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Nokia CEO Stephen Elop
"I'm gonna make him an offer he can't refuse."

Nokia ruffled more than a few feathers when it announced that it would be shacking up with Microsoft when it comes to smartphone operating systems. Feeling the heat from smartphone operating systems like Apple's iOS and Google's Android, Nokia is winding down its efforts with MeeGo and Symbian in order to embrace the nascent Windows Phone 7 (WP7) operating system.

Now, a new report from BusinessWeek suggests that Nokia was offered a sweet deal to go with Microsoft’s WP7 operating system over the rival Android OS. BusinessWeek says that Nokia will receive roughly $1B as a part of a 5-year deal with Microsoft.

Microsoft, of course, will also profit handsomely from its $1B investment if Nokia's WP7 offerings take off in the marketplace. Unlike with Google's freely available Android OS, Nokia will pay Microsoft a royalty fee for each WP7 handset that it sells.

“This gives Microsoft scale and allows Nokia to rip out costs,” said Colin Gillis, an analyst at BGC Partners in New York, who recommends buying Microsoft shares. “Microsoft is getting the platform boost.” 

Although $1B USD is a nice motivator to adopt WP7, Nokia's Stephen Elop claims that Nokia would have gotten lost in vast sea of me-too Android devices, and that the Microsoft partnership gives it a chance to shine. “A decision to go with Windows Phone creates a very different dynamic. Windows Phone is a challenger. It becomes a three-horse race,” said Elop according to Mobile Beat.

Nokia’s Symbian operating system has been under a constant assault from Android. Android overtook Symbian as the world’s best-selling smartphone operating system in Q4 2010 (33.3 million units versus 31 million units).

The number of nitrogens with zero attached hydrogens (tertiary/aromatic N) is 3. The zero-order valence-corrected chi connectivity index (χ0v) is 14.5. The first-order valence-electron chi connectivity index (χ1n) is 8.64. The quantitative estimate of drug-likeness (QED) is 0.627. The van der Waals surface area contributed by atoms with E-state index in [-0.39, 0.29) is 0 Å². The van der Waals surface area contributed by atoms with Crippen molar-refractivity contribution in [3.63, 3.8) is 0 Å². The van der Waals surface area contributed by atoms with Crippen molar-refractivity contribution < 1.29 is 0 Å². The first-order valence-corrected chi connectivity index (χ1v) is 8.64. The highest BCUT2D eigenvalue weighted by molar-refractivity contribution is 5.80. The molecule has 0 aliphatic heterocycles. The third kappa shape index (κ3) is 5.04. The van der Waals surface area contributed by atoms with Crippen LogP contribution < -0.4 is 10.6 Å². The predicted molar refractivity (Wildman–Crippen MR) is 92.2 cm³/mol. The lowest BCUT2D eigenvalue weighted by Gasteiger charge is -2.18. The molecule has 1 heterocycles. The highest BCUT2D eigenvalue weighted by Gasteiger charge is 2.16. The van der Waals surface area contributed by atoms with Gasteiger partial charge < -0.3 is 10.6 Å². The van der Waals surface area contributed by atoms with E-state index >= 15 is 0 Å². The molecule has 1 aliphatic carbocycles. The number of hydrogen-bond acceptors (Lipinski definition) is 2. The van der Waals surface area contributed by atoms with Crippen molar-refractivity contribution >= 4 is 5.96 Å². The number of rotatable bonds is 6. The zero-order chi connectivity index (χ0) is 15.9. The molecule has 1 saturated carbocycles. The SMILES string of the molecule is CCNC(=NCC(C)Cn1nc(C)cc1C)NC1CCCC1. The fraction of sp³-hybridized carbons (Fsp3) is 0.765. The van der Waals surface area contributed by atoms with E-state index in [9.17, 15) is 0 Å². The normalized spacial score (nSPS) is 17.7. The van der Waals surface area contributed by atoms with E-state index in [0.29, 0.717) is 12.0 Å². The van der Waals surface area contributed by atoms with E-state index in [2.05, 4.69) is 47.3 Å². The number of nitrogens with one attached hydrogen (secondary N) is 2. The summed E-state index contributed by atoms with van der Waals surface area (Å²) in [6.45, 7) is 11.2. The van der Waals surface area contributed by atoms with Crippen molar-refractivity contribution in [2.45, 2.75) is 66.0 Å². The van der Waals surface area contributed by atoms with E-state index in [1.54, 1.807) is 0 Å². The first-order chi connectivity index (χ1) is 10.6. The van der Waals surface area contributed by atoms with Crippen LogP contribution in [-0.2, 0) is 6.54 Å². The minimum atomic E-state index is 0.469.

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RE: is this any surprise?
By Landiepete on 3/8/2011 4:18:44 AM , Rating: 2
You're ignoring one of the basic realities.

Research an developement is expensive business. It takes a major investment, not only monetary, but also in time and effort to develope a cute idea into something useable. Morover, the return is unknown, and depends largely on the ability to monetize the outcome.

Google is in a position where it can constantly scan the market for things that look interesting or promising.
If they detect anything that tickles their fancy, the gigantic amount of money and resources they're sitting on allows them to develop an alternative at breakneck speed, and then 'give it away for free' to gain momentum. They do not have to worry about getting (ginger)bread on the table before a product gains the necessary traction to make it a success.
This is different to (e.g.) the strategy Microsoft has employed for many years, simply buying out small ompanies with promising tech.

Google is skewing the 'normal' supply and demand and R&D simply because they have too much money.


RE: is this any surprise?
By fishman on 3/8/2011 9:57:56 AM , Rating: 2
quote:
Google is skewing the 'normal' supply and demand and R&D simply because they have too much money.


The same is true for Microsoft. Look at how much money they have dumped on the Xbox before it became profitable. And they are willing to spend many billions on Windows Phone.


RE: is this any surprise?
By someguy123 on 3/8/2011 1:56:54 PM , Rating: 3
Yet people agree with you.

Point out that google is doing the same and people will ignore reality in favor of free software.


"Intel is investing heavily (think gazillions of dollars and bazillions of engineering man hours) in resources to create an Intel host controllers spec in order to speed time to market of the USB 3.0 technology." -- Intel blogger Nick Knupffer














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